Wildfire Archaeology and the Burning American West

Sapiens Originally Posted: September 9, 2020 As I type, the American West is ablaze with more than 100 devastating wildfires. Many of these are record-setting in both size and intensity. Several, including one in my home state of Colorado, have been so intense they’ve created their own thunderstorms. Science shows that wildfires have been getting more destructive over the last several decades. The question is: Why? Are they getting worse due to climate change? Or is it due to human encroachment on once remote forests? Or, counterintuitive as it may seem, are federal wildfire suppression policies to blame? In the U.S., forest fire management policies date back to the 1880s, shortly after Yellowstone National Park was established in 1872. After a roughly 50-year period in which some [...]

By | 2020-09-10T10:26:14-07:00 September 10th, 2020|Anthropology, Dedman College of Humanities and Sciences, Dedman College Research, Faculty News|Comments Off on Wildfire Archaeology and the Burning American West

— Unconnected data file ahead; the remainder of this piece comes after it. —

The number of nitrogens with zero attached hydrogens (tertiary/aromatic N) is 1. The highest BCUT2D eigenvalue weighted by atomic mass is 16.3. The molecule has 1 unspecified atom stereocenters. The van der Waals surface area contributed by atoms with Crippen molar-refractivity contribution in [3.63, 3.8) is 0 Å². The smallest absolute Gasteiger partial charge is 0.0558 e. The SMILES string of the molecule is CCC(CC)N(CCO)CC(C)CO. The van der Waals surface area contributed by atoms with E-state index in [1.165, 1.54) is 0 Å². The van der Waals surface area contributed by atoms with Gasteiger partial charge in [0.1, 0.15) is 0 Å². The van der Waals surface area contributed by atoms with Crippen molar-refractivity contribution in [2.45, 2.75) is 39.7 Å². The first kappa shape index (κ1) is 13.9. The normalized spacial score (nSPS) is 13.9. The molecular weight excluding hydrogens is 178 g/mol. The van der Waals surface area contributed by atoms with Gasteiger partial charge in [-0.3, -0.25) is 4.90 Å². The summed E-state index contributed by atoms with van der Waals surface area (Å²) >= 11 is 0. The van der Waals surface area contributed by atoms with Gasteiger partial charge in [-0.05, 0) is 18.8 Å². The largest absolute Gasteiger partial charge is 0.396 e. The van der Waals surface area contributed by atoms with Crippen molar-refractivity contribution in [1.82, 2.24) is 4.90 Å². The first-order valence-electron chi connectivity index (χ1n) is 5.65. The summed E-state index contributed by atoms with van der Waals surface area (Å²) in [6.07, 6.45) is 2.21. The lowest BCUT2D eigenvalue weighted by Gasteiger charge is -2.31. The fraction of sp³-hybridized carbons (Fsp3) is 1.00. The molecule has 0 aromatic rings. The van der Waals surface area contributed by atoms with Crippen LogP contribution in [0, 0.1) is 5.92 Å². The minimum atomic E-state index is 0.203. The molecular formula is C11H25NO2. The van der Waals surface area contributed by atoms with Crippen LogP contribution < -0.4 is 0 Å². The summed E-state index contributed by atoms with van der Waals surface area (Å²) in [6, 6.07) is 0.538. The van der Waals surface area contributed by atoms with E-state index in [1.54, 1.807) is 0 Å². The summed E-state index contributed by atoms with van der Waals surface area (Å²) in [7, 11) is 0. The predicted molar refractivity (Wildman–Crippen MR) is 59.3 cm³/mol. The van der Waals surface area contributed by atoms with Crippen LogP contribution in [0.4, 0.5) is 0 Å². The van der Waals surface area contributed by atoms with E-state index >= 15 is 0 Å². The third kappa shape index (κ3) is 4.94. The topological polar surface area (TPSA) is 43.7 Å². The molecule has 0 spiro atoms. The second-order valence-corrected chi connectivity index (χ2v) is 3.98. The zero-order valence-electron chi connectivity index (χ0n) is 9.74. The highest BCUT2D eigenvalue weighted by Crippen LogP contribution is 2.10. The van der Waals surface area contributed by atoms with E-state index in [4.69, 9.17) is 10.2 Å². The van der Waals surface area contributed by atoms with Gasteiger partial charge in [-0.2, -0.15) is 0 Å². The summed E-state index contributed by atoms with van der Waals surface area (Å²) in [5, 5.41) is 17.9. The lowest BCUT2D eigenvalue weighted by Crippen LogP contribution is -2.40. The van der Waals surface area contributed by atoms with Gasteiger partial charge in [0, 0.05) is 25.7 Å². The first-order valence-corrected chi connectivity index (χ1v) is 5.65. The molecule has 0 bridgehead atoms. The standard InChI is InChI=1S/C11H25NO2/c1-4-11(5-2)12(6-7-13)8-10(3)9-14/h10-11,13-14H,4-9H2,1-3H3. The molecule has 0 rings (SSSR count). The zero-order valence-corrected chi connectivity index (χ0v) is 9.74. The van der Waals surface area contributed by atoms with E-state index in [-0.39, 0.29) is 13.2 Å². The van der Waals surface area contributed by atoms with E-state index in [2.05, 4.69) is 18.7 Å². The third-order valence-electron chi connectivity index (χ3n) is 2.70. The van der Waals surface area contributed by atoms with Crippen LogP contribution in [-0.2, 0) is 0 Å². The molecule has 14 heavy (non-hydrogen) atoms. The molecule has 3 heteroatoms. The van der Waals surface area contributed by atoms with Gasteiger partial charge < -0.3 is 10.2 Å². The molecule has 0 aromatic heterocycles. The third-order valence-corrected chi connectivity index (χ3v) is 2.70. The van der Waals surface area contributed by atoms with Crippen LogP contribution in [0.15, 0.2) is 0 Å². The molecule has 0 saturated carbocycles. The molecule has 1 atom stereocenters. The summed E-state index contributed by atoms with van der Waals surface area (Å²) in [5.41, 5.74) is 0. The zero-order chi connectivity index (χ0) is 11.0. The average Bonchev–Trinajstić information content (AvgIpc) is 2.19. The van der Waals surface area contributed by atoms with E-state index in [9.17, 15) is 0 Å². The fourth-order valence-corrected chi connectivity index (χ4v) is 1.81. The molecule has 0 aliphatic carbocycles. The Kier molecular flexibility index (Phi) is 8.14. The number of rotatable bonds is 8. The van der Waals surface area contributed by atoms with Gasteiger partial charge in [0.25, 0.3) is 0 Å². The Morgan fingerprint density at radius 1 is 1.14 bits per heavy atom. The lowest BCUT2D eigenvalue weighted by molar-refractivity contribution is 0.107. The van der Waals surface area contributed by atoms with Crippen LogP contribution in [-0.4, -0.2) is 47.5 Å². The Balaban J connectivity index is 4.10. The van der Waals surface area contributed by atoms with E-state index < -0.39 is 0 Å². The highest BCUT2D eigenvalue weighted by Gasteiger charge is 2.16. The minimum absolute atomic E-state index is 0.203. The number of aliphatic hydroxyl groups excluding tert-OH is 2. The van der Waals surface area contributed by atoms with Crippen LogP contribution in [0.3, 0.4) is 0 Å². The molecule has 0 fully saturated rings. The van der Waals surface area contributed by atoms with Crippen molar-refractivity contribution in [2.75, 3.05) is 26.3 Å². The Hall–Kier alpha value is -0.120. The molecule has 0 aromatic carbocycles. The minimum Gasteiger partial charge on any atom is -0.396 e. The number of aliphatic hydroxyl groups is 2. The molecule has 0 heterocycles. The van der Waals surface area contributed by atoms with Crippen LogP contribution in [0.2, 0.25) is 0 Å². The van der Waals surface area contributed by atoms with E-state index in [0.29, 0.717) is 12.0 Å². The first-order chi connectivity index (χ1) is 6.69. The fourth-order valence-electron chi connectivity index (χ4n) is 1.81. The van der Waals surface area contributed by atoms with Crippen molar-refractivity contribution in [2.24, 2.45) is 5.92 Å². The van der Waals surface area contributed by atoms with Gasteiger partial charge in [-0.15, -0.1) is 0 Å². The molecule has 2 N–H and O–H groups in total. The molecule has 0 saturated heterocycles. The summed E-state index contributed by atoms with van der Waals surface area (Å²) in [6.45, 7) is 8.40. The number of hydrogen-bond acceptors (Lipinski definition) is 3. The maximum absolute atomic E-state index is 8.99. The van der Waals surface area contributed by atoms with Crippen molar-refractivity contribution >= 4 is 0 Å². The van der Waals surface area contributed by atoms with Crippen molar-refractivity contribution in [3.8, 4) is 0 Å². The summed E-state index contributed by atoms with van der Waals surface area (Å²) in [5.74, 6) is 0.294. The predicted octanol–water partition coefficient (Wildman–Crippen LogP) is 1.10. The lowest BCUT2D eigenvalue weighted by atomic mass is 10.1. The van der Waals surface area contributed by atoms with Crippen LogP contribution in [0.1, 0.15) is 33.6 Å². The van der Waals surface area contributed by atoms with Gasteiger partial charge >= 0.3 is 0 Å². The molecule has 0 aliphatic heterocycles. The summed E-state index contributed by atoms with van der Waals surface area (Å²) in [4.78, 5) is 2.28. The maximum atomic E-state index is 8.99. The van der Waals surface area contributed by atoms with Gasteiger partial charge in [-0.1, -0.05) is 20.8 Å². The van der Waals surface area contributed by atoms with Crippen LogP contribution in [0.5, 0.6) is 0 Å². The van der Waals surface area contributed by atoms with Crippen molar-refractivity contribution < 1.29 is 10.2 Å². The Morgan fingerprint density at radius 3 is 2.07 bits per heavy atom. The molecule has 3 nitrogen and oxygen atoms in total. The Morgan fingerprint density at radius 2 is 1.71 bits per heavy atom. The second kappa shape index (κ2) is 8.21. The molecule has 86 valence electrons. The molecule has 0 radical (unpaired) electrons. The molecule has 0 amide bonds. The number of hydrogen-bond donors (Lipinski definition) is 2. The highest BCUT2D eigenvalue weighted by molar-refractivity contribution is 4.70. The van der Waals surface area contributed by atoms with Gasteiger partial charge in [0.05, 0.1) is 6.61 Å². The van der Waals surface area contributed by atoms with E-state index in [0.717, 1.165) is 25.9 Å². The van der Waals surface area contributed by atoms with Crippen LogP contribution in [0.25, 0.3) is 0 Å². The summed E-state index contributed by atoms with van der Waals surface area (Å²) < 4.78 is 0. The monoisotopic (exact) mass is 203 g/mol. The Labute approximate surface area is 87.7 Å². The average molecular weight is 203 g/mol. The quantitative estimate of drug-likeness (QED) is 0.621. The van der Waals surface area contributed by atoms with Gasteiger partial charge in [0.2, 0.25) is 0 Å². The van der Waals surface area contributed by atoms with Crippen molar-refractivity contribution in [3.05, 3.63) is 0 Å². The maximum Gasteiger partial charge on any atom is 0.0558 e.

Dinosaurs’ unique bone structure helped them support their large weight

CNN Originally Posted: August 19, 2020 Some dinosaurs were so big the ground would have shaken while they walked. But how did they carry such massive loads? Dinosaurs likely had a different bone structure to mammals and birds that was uniquely capable of supporting huge weights, a new study has found. A team of paleontologists, mechanical and biomedical engineers examined the upper and lower leg bones of duck-billed hadrosaurs and sauropods, long-necked and big-bodied plant eaters, whose fossils have been found on every continent. "The structure of the trabecular, or spongy bone that forms in the interior of (the)bones we studied is unique within dinosaurs," said AnthonyFiorillo, a Southern Methodist University paleontologist and one of the authors of the study that published Wednesday in the [...]

By | 2020-09-02T10:35:23-07:00 September 2nd, 2020|Dedman College of Humanities and Sciences, Dedman College Research, Earth Sciences, Faculty News|Comments Off on Dinosaurs’ unique bone structure helped them support their large weight

No one can predict the crises a president will face, so it’s better to vote on character (OPINION)